Four powerful words in the hands of the storyteller.
Some tell stories to hide things.
Others tell stories to reveal more.
Industries and schools and nations have all understood the importance of story; also, the rich and powerful and intelligent. Their stories are often functional: work to feed and house and clothe yourself.
Poets and artists and entrepreneurs and adventurers and explorers and inventors tell stories of how we are moving beyond function -only into a world of imagining and making as an expression of our creativity and generosity.
In the hands of an awakening-creative, Once Upon a Time rocks the status quo: a character, a situation, a challenge, leading to a deeper understanding of others, the world, and the future Self.
A friend has just passed me Eckhart Tolle’s A New Earth, and he immediately caught my attention when he suggests Human consciousness developed as our species moved beyond the functional. He picks upon three symbols of the ethereal which capture our attention, symbols of enlightenment: a flower, a bird, a crystal:
‘The first recognition of beauty was one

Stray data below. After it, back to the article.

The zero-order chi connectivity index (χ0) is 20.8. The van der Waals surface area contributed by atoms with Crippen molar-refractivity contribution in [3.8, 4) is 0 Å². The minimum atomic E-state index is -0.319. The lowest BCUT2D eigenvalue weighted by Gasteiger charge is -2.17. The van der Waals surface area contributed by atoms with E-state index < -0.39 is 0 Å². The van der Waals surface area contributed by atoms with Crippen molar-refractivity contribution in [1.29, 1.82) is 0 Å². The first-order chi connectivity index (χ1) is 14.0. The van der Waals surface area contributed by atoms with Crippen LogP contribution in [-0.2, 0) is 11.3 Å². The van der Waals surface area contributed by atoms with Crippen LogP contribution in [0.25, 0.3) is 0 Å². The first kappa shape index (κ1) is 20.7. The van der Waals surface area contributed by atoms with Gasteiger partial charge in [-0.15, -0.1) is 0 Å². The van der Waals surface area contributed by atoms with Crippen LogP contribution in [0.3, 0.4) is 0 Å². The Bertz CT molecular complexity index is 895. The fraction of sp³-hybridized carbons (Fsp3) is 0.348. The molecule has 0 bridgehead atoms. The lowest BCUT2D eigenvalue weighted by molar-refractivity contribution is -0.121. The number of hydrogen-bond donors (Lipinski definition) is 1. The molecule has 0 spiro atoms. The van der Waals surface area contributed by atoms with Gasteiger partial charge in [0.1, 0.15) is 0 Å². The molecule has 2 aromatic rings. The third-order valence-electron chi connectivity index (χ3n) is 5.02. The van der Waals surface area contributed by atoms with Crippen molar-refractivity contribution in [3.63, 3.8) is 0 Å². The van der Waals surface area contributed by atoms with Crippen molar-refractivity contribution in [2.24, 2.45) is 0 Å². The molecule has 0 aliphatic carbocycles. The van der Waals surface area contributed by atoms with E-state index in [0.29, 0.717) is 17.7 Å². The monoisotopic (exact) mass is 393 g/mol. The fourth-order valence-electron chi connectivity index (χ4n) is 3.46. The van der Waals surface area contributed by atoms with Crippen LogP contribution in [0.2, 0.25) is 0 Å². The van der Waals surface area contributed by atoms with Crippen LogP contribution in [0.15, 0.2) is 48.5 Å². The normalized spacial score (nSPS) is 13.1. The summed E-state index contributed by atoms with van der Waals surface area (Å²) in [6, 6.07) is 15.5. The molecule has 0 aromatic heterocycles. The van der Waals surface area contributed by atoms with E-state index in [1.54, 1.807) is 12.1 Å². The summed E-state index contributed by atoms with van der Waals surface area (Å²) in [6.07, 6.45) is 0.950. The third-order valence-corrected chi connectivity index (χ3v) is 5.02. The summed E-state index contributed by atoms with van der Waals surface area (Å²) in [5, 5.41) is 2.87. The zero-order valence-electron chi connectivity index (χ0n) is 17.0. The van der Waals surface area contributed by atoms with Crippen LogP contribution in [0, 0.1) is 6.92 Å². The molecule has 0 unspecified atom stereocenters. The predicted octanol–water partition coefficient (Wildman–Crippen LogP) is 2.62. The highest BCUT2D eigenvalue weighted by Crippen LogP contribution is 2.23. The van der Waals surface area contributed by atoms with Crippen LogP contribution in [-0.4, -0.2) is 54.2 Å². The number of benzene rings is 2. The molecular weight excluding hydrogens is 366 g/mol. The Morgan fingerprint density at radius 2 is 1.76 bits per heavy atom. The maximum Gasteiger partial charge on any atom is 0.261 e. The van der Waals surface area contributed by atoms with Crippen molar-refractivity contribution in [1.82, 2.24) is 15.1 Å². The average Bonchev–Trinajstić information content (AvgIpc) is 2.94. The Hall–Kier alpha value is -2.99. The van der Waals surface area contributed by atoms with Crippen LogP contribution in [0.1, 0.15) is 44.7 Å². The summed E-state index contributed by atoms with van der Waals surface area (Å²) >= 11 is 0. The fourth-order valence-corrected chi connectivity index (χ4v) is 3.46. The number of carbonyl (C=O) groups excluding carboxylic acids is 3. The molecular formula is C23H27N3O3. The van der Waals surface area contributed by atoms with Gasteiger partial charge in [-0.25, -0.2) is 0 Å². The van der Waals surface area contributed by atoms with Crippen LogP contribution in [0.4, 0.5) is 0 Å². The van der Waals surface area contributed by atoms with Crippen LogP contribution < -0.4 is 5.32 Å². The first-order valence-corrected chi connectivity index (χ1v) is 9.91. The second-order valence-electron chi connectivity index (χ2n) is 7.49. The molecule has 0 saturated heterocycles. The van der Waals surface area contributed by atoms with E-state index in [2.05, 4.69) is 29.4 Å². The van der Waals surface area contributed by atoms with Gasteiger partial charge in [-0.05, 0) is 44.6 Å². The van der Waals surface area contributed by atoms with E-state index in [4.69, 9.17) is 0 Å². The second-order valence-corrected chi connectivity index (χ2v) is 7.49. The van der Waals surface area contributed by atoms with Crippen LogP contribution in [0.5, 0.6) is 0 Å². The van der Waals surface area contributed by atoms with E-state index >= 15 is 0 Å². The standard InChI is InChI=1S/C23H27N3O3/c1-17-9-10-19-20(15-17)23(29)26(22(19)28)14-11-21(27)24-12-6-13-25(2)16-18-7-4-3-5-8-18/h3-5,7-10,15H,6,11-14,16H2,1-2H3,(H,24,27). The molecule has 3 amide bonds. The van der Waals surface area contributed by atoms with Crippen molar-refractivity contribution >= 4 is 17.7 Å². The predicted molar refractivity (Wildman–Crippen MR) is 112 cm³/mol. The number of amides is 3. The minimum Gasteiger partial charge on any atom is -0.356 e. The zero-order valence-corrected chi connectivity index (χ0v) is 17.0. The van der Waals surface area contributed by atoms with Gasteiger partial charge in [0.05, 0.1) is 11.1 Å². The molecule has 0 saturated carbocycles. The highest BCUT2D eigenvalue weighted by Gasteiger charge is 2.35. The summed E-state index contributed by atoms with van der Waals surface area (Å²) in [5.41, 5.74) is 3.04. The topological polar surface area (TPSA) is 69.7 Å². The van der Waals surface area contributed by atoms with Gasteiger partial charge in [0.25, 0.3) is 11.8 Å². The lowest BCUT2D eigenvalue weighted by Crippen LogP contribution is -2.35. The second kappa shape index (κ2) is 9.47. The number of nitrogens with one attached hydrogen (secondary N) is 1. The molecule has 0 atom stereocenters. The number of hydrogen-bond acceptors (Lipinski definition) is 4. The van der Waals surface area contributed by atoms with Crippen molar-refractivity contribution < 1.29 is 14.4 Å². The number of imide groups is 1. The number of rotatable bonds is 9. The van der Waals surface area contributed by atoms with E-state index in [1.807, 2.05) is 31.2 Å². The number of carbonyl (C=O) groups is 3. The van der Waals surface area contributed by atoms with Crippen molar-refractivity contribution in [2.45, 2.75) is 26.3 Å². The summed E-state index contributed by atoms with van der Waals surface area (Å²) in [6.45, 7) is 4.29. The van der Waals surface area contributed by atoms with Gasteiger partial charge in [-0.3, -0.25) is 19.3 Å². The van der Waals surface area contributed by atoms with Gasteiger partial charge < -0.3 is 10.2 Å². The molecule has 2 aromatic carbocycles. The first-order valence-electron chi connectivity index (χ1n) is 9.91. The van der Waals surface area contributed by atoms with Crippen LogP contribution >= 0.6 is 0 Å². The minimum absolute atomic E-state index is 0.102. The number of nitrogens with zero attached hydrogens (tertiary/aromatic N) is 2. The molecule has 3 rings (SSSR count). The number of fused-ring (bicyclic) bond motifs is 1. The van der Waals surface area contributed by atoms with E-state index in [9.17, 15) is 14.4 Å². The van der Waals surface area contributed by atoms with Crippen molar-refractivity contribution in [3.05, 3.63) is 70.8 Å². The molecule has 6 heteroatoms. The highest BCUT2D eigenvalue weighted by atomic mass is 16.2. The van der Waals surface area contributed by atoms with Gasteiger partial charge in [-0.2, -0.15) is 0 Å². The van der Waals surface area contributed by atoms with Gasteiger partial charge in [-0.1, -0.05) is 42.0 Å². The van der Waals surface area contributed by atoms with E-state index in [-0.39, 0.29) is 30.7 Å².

of the most signifiant events in the evolution
of human consciousness. The feeling of joy
and love are intrinsically connected to that
Tolle goes on to describe things as they are often found – a case of WYSIATI:* our education and our work teaching us well to value only the functional and be sceptical or cynical about the reflective:
‘Until this happens, however, most
humans see only the outer forms,
unaware of the inner essence, just as
they are unaware of their own essence
and identity, only with their own
physical and psychological form.’
For me, this is saying is: Don’t let your story be told by others; you must tell (live) your story. Not in a reactive or even a responsive way, but in an initiating way.
‘If willpower can be taught, why don’t
we teach it? Simple: because industrialists
don’t need employees with willpower,
and marketers loathe consumers who